• The Rangers signed A.J. Pierzynski. Texas desperately needs left-handed hitting for their lineup and the left-handed hitting Pierzynski can get some at-bats at DH on the days when he doesn't catch. The Rangers' lineup could look like this (as of today):

1B Ian Kinsler

SS Elvis Andrus

LF David Murphy

3B Adrian Beltre

RF Nelson Cruz

DH ?

CF Craig Gentry/Leonys Martin

C Pierzynski/Geovany Soto

2B Jurickson Profar

If Texas wanted more help, Nick Swisher would be the best possible fit for the Rangers among the remaining free agents, because of his power and on-base percentage. But the price could be high for the Rangers -- Swisher might have a shot at a four-year deal in the $50 million range with the Indians -- and Texas would surrender a draft pick. (This shouldn't be as much of a concern, because the Rangers are getting a compensation pick for Josh Hamilton.)

Pierzynski is a better bat than Geovany Soto. Pierzynski hit .278 last year with an .827 OPS, while Soto was at .198 and .613. He also had 27 HRs and a 2.6 WAR. His power numbers were the best of his career. He hit a career high in HRs, RBIs (tie), slugging percentage and OPS.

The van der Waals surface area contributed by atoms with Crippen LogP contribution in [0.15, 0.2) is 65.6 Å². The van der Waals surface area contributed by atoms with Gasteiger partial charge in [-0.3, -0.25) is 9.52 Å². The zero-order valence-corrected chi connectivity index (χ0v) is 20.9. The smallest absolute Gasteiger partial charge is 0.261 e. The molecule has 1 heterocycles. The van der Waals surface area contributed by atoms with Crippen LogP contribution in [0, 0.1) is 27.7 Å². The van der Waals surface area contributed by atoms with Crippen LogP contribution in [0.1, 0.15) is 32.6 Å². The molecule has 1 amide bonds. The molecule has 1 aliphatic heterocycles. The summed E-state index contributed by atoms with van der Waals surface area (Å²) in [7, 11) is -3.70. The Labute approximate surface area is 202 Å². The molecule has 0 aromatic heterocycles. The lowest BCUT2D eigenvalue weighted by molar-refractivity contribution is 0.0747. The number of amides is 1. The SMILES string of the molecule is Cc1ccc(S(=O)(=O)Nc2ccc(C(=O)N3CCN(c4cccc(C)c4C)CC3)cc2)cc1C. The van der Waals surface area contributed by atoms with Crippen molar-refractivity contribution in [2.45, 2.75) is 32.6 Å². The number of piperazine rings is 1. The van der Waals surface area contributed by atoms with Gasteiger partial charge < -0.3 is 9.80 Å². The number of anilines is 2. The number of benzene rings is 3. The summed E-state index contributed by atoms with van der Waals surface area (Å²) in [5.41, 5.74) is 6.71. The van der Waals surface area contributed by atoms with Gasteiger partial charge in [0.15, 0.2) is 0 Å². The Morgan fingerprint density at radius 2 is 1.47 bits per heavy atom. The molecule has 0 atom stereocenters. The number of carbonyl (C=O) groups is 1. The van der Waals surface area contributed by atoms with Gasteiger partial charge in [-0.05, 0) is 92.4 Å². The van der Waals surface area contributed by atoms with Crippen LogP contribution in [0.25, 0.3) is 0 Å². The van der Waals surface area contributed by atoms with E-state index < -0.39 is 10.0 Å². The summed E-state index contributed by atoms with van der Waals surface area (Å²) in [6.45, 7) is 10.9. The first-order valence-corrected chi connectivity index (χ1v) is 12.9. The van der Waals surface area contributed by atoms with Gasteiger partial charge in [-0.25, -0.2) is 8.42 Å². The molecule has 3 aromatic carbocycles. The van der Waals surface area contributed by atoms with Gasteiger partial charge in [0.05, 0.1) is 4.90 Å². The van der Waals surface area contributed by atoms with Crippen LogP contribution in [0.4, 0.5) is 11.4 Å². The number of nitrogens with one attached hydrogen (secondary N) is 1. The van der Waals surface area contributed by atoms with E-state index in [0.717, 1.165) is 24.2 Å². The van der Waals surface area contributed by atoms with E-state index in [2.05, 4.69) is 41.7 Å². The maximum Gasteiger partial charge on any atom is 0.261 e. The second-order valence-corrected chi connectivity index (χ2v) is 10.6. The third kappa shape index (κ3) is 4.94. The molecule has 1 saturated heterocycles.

Francisco Rodriguez is among the unsigned free agents. He is still just 30 years old.

Moves, deals and decisions

1. The Marlins are betting on Placido Polanco.

2. Mike Pelfrey has been told to rest up.

3. The Indians added some depth.

4. Josh Hamilton asked the Mariners for more money than he got from the Angels, says Jack Zduriencik.

5. With Ryan Dempster, the Red Sox will be getting some leadership, writes Nick Cafardo. It has been a winter of progress for the Red Sox, writes Ron Borges. Boston is comfortable with what they have in left field, writes Scott Lauber.

6. The Orioles added some depth. The Orioles signed Adam Greenberg, too.

7. The Mets have reached out to the agents for Carl Pavano and Francisco Liriano, writes Ken Davidoff.

8. Mike Adams says 2012 was a struggle for him.

9. Nick Piecoro reviews the Trevor Bauer deal.

Other stuff

• Jayson Stark lists the most improved and least improved teams of the offseason here.

• Rays president Matt Silverman bought a house.

• Some new Royals were at the team's FanFest.

Neil Walker is ready to come back.

• The Padres are better off without Phil Mickelson, writes Matt Calkins.

Rick Porcello feels he needs to get his slider back.

• Jerry Dipoto is the Angels' Mr. December.

• Lynn Henning breaks down his Hall of Fame ballot. Henry Schulman is voting for Barry Bonds and Roger Clemens.

• Can't remember Vanderbilt doing this poorly in this particular skill.

• These words are inseparable: Loyal Mets fan. There is no other kind.

And today will be better than yesterday.